Brazilian Commission passes casino law

Brazil

Brazil would privatise its lottery.

Brazil is another step closer to casino and gambling legalisation.

Brazil.- The Senate’s Special Committee on National Development approved yesterday a gambling bill to add further games to the legalisation project. Brazilian Plenary would begin the debates to close the expected decision on the issue. It is estimated that this Latin American market would become one of the biggest in the world in its first year once it is set.

The Brazilian Senate has been dealing with the international expectation of casino legislation in the past few years. Casino companies are positive the legalisation would be issued before 2017. The final version of the bill was presented by the president of the Senate, Renan Calheiros (PMDB-AL).

The law passed yesterday was introduced by Senator Ciro Nogueira (PP-PI) and would define the list of games which could be explored, as well as the criteria for authorisation, the requirements for members and the rules for distribution of prizes. Furthermore, the bill would set the tax policy. According to the text, casinos, bingos and lottery known as “jogo do bicho,” besides electronic betting services, would be on the list.

Legislators would impulse the legalisation soon, as several studies revealed that the country’s development possibilities are losing against large foreign investors in the tourism sector. Based on information from the World Lottery Association, a report shows that only in the lottery market the games reached a total of US$400 billion worldwide in 2014, and Brazil had only contributed with a 1 percent share of lotteries managed by Caixa in that total.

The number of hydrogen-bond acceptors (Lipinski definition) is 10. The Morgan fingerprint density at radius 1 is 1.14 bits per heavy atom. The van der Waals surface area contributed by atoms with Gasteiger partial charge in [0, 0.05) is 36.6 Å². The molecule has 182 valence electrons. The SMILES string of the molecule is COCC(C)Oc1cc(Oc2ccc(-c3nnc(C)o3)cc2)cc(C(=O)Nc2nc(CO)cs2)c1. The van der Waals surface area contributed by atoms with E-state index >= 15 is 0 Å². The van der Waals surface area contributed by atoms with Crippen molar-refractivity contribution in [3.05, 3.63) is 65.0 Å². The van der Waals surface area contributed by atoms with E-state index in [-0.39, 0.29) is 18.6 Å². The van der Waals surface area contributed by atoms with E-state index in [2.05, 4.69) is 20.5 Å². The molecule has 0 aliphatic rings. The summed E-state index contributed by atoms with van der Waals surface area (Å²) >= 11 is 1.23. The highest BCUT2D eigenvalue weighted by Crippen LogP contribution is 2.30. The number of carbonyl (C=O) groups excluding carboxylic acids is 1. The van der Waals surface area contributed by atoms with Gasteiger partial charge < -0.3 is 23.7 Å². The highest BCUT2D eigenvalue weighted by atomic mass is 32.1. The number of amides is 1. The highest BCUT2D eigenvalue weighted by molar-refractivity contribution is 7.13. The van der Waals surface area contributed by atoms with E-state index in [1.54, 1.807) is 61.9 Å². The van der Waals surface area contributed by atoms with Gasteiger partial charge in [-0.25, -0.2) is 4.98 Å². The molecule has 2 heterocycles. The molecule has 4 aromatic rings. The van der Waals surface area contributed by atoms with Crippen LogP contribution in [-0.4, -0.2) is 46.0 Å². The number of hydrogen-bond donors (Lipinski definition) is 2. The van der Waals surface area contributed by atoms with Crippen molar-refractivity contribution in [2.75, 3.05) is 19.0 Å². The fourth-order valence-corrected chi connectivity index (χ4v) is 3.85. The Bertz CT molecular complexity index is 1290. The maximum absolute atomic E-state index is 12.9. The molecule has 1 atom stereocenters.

Senator Bezerra Coelho (PSB-PE) explained that the gambling legalisation in Brazil could be a key policy to increase tax revenues, employment rate and national incomes. A report estimates that the industry would generate R$29 billion (US$8,96 billion) in taxes during the next three years. “I believe we have been able to address the suggestions and set the rules to prevent money laundering crimes,” Coelho added.